About Webmaster
Mountain Xpress Webmaster

19 thoughts on “Question of the Day: Have you ever experienced awe?

  1. Steve Shanafelt

    About a decade back, I used to do a lot of cross-country car camping. It was on one of those trips — headed vaguely towards Arizona — that come to mind. It was very late at night, and I pulled into one of those tiny state park campgrounds in the middle of nowhere. It was one of those places where there’s just a good-faith dropbox for payments, no electricity or running water … just some gravel roads and a few roughly marked camping spots. It was a new moon, and by the time I got anywhere near the park it was completely dark, and I set up with only the stars and my car’s headlights to help. The next morning when I woke up, I realized that I was at the foot of one of those GIANT stone mountains you see out West, and on a perfect, warm desert day. I definitely felt in awe of nature that morning.
    http://www.youtube.com/watch?v=ZFtK1jEcWMU

  2. chops

    The last time I found myself in awe of another human being was when Bernard Lagat won the 5000m USA Track and Field Championships in June. It’s an amazing finish, by an incredible athlete. 37 years old! He whoops the competition — these guys are ten years younger! If you haven’t seen it, you should. YouTube: http://youtu.be/zjNFmEcPilU

    • chops

      One time that I was in awe of nature was on an early morning hike when I reached the summit of a mountain in southern Maine. I believe it was Saddleback Mountain. Anyway, it was “first light”, and still a bit dark out, and eerily calm.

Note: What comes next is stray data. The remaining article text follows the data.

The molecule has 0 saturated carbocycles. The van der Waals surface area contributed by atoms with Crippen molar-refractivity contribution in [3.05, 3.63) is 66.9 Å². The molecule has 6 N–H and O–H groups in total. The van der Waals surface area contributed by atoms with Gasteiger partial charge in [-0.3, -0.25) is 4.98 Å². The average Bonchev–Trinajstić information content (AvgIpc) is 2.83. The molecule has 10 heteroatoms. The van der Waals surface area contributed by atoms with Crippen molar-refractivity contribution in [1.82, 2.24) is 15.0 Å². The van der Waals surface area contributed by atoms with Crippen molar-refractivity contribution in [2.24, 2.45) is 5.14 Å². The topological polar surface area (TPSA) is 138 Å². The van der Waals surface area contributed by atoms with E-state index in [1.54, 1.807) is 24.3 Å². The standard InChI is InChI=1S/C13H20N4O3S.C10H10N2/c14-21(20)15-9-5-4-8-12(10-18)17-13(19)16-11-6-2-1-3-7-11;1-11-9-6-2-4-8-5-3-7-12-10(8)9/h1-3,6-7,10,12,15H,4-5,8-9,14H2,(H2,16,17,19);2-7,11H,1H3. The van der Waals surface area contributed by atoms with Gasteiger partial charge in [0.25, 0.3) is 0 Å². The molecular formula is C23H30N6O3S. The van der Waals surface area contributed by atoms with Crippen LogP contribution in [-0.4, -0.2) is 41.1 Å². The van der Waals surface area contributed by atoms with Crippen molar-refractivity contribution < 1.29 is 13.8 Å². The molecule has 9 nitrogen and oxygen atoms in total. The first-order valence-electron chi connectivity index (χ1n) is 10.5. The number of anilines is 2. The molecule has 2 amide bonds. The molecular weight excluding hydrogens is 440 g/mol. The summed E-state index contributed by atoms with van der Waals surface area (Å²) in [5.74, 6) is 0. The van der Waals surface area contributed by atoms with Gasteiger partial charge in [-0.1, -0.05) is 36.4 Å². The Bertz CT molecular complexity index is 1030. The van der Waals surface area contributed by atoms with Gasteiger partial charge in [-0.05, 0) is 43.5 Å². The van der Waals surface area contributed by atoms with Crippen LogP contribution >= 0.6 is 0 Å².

I was planning on covering 20 miles of trail that day, and so my first thought was just to keep on moving along, but then it occurred to me that I had to stop and take it all in. It was a 360-degree view of pristine mountains and lakes as far as the eye could see. Not a sound anywhere, and just the slightest shimmering of sunrise reflecting off the most distant lakes to the east. It was truly a life-altering moment. I could not ignore it. Nature had gotten in touch with me.

    • bill smith

      Chops-I know that range. 20 miles is quite a lofty goal on that terrain.

  3. Barry Summers

    Standing on a rock outcropping during a thunderstorm in a national forest outside Denver (after the forest service stopped us on the road & said whatever we did, DON’T get out of the car & stand on an outcropping…)

    We could see the main thunderhead approaching from about ten miles away & thought we were safe, until we looked down at our sweaters & saw that the hairs were all standing straight up, & slowly turning around, like a satellite dish looking for a signal. We each heard a hissing sound, smelled something awful, and saw the color spectrum compress down into only pinks and reds. We freaked out & scampered down the rocks, thanking the heavens that we had escaped being struck by lightening by about 5 milliwatts…

  4. Betty Cloer Wallace